September 26th, 2011 | Posted by: Chris Stedman
The number of students who do not believe in a higher power is rising, but these students often ﬁnd themselves marginalized and struggle to gain acceptance on campus. Using data from the Secular Student Alliance, this article explores the interests of nonreligious nontheistic students, identiﬁes issues these students face on campus and offers strategies for accommodating nonreligious nontheists as part of a diverse student body.
In 2007, University of Northern Iowa student Cody Hashman identiﬁed a problem on his campus and decided to do something about it. “Cody noticed that when religious students come to college, they have all these groups to choose from,” said Cory Derringer, current president of the UNI Freethinkers and Inquirers (UNIFI). “That option really wasn’t there for nonreligious students, so he wanted to ﬁx that” (C. Derringer, personal communication, June 8, 2011).
The group started small — averaging five to 10 people at their weekly meetings for a few years — but in the last two years participation has surged, and they now see 30 to 60 attendees at their weekly Sunday brunch and hundreds at their larger events, with over 1,400 people attending their Darwin Week event series (Wilkins, 2011).
In this sense, UNIFI is not particularly unique. While one of the better-attended groups, UNIFI is just one of many nonreligious college student groups to experience signiﬁcant growth in the last ﬁve years (Niose, 2011). This phenomenon — increasing participation in nonreligious student groups on American college campuses — demonstrates that nonreligious nontheistic students are part of a diverse college campus. This article intends to help college administrations successfully navigate this new territory.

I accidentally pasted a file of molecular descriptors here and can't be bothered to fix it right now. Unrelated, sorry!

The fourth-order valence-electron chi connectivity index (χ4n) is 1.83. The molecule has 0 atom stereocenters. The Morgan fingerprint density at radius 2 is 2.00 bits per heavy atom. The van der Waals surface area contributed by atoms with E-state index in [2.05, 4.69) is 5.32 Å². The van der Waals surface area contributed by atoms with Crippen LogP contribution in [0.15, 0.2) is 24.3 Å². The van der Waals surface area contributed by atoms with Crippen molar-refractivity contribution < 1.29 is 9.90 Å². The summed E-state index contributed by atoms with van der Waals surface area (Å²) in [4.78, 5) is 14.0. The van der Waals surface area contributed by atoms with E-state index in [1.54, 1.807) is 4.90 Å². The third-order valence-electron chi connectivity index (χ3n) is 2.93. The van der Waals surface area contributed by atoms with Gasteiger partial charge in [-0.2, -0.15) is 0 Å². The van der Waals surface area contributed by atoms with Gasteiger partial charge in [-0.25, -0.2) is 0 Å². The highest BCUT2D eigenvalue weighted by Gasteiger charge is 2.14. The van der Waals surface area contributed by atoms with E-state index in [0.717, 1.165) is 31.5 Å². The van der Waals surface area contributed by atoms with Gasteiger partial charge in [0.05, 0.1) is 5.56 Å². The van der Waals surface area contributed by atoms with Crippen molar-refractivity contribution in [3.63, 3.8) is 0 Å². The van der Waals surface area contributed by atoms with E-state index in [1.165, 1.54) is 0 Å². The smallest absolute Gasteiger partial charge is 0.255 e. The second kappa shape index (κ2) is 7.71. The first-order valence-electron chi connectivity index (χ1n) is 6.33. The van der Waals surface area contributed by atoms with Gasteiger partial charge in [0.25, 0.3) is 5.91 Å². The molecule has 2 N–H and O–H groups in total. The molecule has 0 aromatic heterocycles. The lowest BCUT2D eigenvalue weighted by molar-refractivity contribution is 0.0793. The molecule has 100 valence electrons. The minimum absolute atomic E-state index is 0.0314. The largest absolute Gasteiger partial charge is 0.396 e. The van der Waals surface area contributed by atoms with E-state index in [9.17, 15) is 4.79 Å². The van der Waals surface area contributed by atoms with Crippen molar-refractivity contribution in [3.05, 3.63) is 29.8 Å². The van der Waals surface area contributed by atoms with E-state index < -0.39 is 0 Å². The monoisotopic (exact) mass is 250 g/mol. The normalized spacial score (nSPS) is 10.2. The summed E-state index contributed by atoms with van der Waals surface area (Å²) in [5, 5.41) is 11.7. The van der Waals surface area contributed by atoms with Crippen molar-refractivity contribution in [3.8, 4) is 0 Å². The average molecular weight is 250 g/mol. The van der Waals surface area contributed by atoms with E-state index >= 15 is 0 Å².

Please check out this article I co-authored with Lyz Liddell of the Secular Student Alliance, which is intended to help higher ed administrators, faculty and staff better understand and advocate for secular students. You can continue reading it in part at the Huffington Post Religion, and in full at the Journal of College and Character!
Recently, I was honored to receive an invitation to join the esteemed panel of the Washington Post’s On Faith. Please read and share my first piece — below is the beginning, and it can be read in full at On Faith:
In the wake of this national tragedy, many have speculated about whether violent rhetoric and imagery used by Sarah Palin and others directly influenced Saturday’s devastating events. We may never know if there was a direct link between Palin’s words and the tragedy in Arizona, but as Stephen Prothero eloquently argued this week, we shouldn’t hesitate to reflect on the impact of the rhetoric used by those with political influence.
As the news broke on Saturday morning, I was in the middle of writing about something Palin had written in her most recent book, America By Heart: Reflections on Family, Faith and Flag – specifically, her claim that “morality itself cannot be sustained without the support of religious beliefs.” Unlike the moral outcry inspired by her demands that “peaceful Muslims” “refudiate” the “Ground Zero Mosque,” her comments about the nonreligious were met with silence.
Sure enough, some on the political right are using this same logic to explain the actions of the alleged gunman, Jared Loughner. Said one right-wing pundit: “When God is not in your life, evil will seek to fill the void.”